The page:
Sometimes in politics conundrums arise to which there are no right answers. Thus, in January, Keir Starmer had to decide whether Labour should vote for Boris Johnson’s flawed and limited Brexit deal, knowing the only alternative was no deal. To the dismay of Labour’s most ardent Remainers he took the brave decision to do so, but with this warning to the Prime Minister: “We will hold you to account for it. Every second you’re in power. For the promises you have made. And the promises you break.”
The problem is that far from holding Johnson to account, Starmer appears to have taken a Trappist vow of silence on anything remotely connected to Brexit. He has failed to champion the thousands of businesses whose exports to the EU have encountered a labyrinth of bureaucracy and regulation far worse than that from which post-Brexit Britain had supposedly escaped – businesses that may now, irony of ironies, have to move their operations to the EU to survive.
He has failed to speak out for the financial services industry which, for all its faults, accounts for 7 per cent of British GDP but was offered no protection whatsoever by Johnson’s deal. As a result, the City is losing business and well-paid jobs to Amsterdam, Frankfurt, Paris and Dublin.
He has failed to voice the anger of artists and musicians who can no longer perform in Europe without visas and work permits; of the meat and seafood industries whose products perish at ports before they can reach their former markets in the EU; of the giant British auto industry and other manufacturers whose supplies of components and raw materials have been severely disrupted; of a diverse host of others – hauliers, fashionistas, silk sellers, cheese exporters, glass eel farmers – whose livelihoods have been wrecked by Brexit.
He has failed to expose the hollowness of this government’s promises of “frictionless trade”, of a “pent-up tidal wave of investment” flowing into the UK, of a Britain that will “prosper mightily”, of a borderless Irish Sea, of a “stronger Union” and, of course, of a Brexit bonanza of £350m a week for the NHS.
Britain may have regained its precious sovereignty, but as the Financial Times points out a horticulturalist in Bedford can no longer ship hyacinth bulbs to Ballymena without giving the EU proof of where they’re going, and a dog owner can no longer take his pet from Birmingham to Belfast without £200 of vet checks.
Starmer has through his silence allowed the government to hide the immense damage of its Brexit deal behind the even greater economic damage of the Covid-19 pandemic. He has failed to challenge ministers’ claims that these are just “teething problems” or “bumps in the road” or – as Dominic Raab suggested yesterday – that we should take a “ten-year view” of the present problems faced by businesses.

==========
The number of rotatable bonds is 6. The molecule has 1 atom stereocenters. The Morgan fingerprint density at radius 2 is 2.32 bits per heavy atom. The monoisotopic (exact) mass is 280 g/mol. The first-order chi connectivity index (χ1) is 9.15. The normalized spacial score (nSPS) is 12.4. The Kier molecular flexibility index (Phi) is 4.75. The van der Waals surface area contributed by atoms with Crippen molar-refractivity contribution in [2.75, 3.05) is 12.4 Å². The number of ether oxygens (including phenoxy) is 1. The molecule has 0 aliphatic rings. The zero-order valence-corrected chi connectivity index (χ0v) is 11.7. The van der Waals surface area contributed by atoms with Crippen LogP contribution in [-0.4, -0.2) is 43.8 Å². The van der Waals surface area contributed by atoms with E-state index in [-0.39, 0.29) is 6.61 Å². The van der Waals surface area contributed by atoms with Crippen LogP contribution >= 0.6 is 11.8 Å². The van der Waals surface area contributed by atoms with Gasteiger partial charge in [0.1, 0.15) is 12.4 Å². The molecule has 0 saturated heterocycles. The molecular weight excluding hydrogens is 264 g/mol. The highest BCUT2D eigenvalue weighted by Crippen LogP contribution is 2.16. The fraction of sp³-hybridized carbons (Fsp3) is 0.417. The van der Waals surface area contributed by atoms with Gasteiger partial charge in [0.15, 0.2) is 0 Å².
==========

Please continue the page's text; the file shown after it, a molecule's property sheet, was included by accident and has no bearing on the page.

On the contrary, they are lasting structural problems embedded in the deal that Johnson negotiated, and which the government gave our newly sovereign parliament just one solitary day to consider and approve (the European Parliament, by contrast, is still scrutinising the deal). And those problems will only get worse as various grace periods expire, and when travel for work and holidays eventually resumes.
Starmer’s motives are obvious. He wants to leave behind the bitter divisions of Brexit, and to win back those Brexit-supporting voters of “Red Wall” constituencies in the north and Midlands whose intense dislike of Jeremy Corbyn handed Johnson victory in the 2019 general election.
His goals are understandable, but his strategy is surely mistaken. Nobody, not even the most ardent Remainer, is arguing that he should seek to reverse Brexit – only that he should focus attention on the far-reaching consequences of the UK’s profound and abrupt change of geopolitical course.
He should hold this reckless government to account for the immense gamble it took with Britain’s future and its insistence on the hardest of hard Brexits. He should demand that it sets out a new national economic strategy to replace the one it has just jettisoned – namely, making Britain a magnet for foreign investors seeking access to the single market. He should press it to explain Britain’s role in the world now it has ceased to be a bridge between the US and EU; how it intends to repair our soured relations with the vast political and trading bloc across the Channel; and how it will ensure that Brexit does not undermine our efforts to counter international crime and terrorism.
Treating Brexit as a great unmentionable will not win back Red Wall voters, though pointing out the many ways in which it hurts their interests might. But Starmer’s silence will certainly disappoint millions of Remain-supporting centrist voters – voters who might otherwise be tempted to switch to Starmer’s new-look Labour from a right-wing Conservative Party or the seemingly-moribund Liberal Democrats.
In general I think Starmer has done a good job in exceptionally difficult circumstances during his first year as Labour’s leader. He has put the party’s dreadful election defeat behind it. He has largely sidelined the Corbynistas. He has established himself as a substantial figure of unimpeachable honesty and integrity, in sharp contrast to Johnson. In the midst of a national crisis he has been restrained and constructive in his criticism of the government’s handling of the pandemic, and he has wisely refrained from engaging in unwinnable culture wars.
But on the crucial issue of Johnson’s Brexit deal and its consequences he has gone AWOL. He has let the government off the hook. He has been complicit in its lies and dissembling. He needs to do what is right, not expedient. He must do what leaders do, which is lead. He could start by using his keynote speech on the economy this Thursday to point out that Johnson has kept just one of his Brexit pledges. He promised to “fuck business” and he has.